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Fish: an Alexandria Story

Posted on | September 13, 2017 | No Comments

Office of Historic Alexandria City Historian Dan Lee Speaks at the Lyceum, September 27

Fishing along the Alexandria waterfront has evolved from Native Americans. to modern times.

Well before the first European settlers came to Alexandria, fishing was a major source of food for those who lived here. In fact, the location of Alexandria is based in part on the location of an old American Indian fishing town. Join us for a lecture on Wednesday, September 27 at the Lyceum with Office of Historic Alexandria City Historian Dan Lee for a discussion on the role of fish in Alexandria’s history, from prehistoric times to the 21st Century.

The lecture will touch on topics such as the different fish found in the Potomac River, the role of fish in the American Indian diet in the Chesapeake, the importance of commercial fishing in early Alexandria, the connection in Alexandria between fishing and the slave trade, and the decline and eventual death of the fishing industry in this area.

Dan Lee is the current City Historian for the Office of Historic Alexandria. He was previously at the Department of Defense Missing Personnel/POW Office and the University of California, Davis. He is a published author on German military history. He has also curated two exhibits for the Bancroft Library in Berkeley, California including “The Chinese in California”, which can be seen in the American Memory collection of the Library of Congress. He received a doctorate and masters in American History from the University of California, Berkeley.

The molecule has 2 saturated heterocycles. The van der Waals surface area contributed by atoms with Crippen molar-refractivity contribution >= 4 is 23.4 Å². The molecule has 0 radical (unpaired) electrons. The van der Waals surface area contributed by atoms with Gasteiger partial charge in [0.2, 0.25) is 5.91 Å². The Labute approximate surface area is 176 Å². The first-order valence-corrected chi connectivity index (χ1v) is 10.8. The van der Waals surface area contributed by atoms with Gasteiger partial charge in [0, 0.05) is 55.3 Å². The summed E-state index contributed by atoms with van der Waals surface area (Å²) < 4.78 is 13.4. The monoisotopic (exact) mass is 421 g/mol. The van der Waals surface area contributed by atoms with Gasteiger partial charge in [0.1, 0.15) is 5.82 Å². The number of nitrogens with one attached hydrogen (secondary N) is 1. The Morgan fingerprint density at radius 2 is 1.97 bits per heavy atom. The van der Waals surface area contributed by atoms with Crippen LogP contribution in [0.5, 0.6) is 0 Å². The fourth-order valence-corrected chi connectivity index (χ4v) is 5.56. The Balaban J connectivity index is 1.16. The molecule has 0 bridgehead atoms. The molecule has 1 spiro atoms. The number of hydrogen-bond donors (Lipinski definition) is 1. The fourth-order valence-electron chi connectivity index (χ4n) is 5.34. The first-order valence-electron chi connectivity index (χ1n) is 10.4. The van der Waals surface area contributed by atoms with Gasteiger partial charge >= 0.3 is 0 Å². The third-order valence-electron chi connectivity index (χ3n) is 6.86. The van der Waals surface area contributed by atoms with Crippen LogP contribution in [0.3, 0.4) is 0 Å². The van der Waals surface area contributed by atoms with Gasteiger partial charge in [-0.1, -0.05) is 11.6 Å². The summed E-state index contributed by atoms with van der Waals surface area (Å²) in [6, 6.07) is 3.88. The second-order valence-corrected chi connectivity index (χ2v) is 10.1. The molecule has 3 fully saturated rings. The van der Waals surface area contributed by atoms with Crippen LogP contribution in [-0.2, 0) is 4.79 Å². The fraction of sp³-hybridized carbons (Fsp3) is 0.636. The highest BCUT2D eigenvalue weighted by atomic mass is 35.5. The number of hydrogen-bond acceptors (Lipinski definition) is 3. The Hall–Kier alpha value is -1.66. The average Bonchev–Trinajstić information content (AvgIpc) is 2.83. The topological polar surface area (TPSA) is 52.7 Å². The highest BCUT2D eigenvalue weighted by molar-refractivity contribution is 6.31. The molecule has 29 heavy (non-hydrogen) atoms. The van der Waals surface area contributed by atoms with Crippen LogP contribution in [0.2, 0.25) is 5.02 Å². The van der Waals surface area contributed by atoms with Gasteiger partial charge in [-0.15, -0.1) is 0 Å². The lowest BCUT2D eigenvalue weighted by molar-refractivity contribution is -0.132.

Dr. Lee’s talk on Fish: an Alexandria Story will take place on Wednesday September 27 at 7:30 p.m. at The Lyceum.  Doors open at 7 p.m.  The program is free for Alexandria Historical Society members, and there is a nominal charge of $5 per person for non-members.  A membership table on-site will give people a chance to join the Society that night.  Parking is extremely limited at The Lyceum, but there are garages and street parking nearby.  To learn more about the Alexandria Historical Society, visit alexandriahistoricalsociety.wildapricot.org.

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